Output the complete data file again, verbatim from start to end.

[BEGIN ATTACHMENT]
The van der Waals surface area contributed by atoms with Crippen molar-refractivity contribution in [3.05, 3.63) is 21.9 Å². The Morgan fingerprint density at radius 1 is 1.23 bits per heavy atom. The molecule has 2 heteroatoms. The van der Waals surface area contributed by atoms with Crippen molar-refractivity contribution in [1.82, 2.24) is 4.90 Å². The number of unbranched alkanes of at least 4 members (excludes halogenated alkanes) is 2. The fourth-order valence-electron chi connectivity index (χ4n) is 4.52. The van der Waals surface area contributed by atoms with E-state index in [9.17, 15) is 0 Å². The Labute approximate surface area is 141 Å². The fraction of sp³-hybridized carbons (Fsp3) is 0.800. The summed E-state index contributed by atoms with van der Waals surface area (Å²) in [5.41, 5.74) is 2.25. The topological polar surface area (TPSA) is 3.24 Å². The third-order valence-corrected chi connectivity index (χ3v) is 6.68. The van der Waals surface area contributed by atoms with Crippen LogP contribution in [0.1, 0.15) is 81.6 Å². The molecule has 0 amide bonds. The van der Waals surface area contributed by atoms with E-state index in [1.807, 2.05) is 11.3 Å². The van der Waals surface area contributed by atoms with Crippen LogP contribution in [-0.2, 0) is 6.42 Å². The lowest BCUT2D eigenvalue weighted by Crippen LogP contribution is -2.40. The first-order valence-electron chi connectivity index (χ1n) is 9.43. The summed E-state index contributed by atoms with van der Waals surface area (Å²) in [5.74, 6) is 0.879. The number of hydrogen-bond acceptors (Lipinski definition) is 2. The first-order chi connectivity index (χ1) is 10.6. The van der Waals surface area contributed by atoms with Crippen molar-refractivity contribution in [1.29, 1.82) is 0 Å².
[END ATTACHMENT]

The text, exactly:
The van der Waals surface area contributed by atoms with Crippen molar-refractivity contribution in [3.05, 3.63) is 21.9 Å². The Morgan fingerprint density at radius 1 is 1.23 bits per heavy atom. The molecule has 2 heteroatoms. The van der Waals surface area contributed by atoms with Crippen molar-refractivity contribution in [1.82, 2.24) is 4.90 Å². The number of unbranched alkanes of at least 4 members (excludes halogenated alkanes) is 2. The fourth-order valence-electron chi connectivity index (χ4n) is 4.52. The van der Waals surface area contributed by atoms with E-state index in [9.17, 15) is 0 Å². The Labute approximate surface area is 141 Å². The fraction of sp³-hybridized carbons (Fsp3) is 0.800. The summed E-state index contributed by atoms with van der Waals surface area (Å²) in [5.41, 5.74) is 2.25. The topological polar surface area (TPSA) is 3.24 Å². The third-order valence-corrected chi connectivity index (χ3v) is 6.68. The van der Waals surface area contributed by atoms with Crippen LogP contribution in [0.1, 0.15) is 81.6 Å². The molecule has 0 amide bonds. The van der Waals surface area contributed by atoms with E-state index in [1.807, 2.05) is 11.3 Å². The van der Waals surface area contributed by atoms with Crippen LogP contribution in [-0.2, 0) is 6.42 Å². The lowest BCUT2D eigenvalue weighted by Crippen LogP contribution is -2.40. The first-order valence-electron chi connectivity index (χ1n) is 9.43. The summed E-state index contributed by atoms with van der Waals surface area (Å²) in [5.74, 6) is 0.879. The number of hydrogen-bond acceptors (Lipinski definition) is 2. The first-order chi connectivity index (χ1) is 10.6. The van der Waals surface area contributed by atoms with Crippen molar-refractivity contribution in [1.29, 1.82) is 0 Å².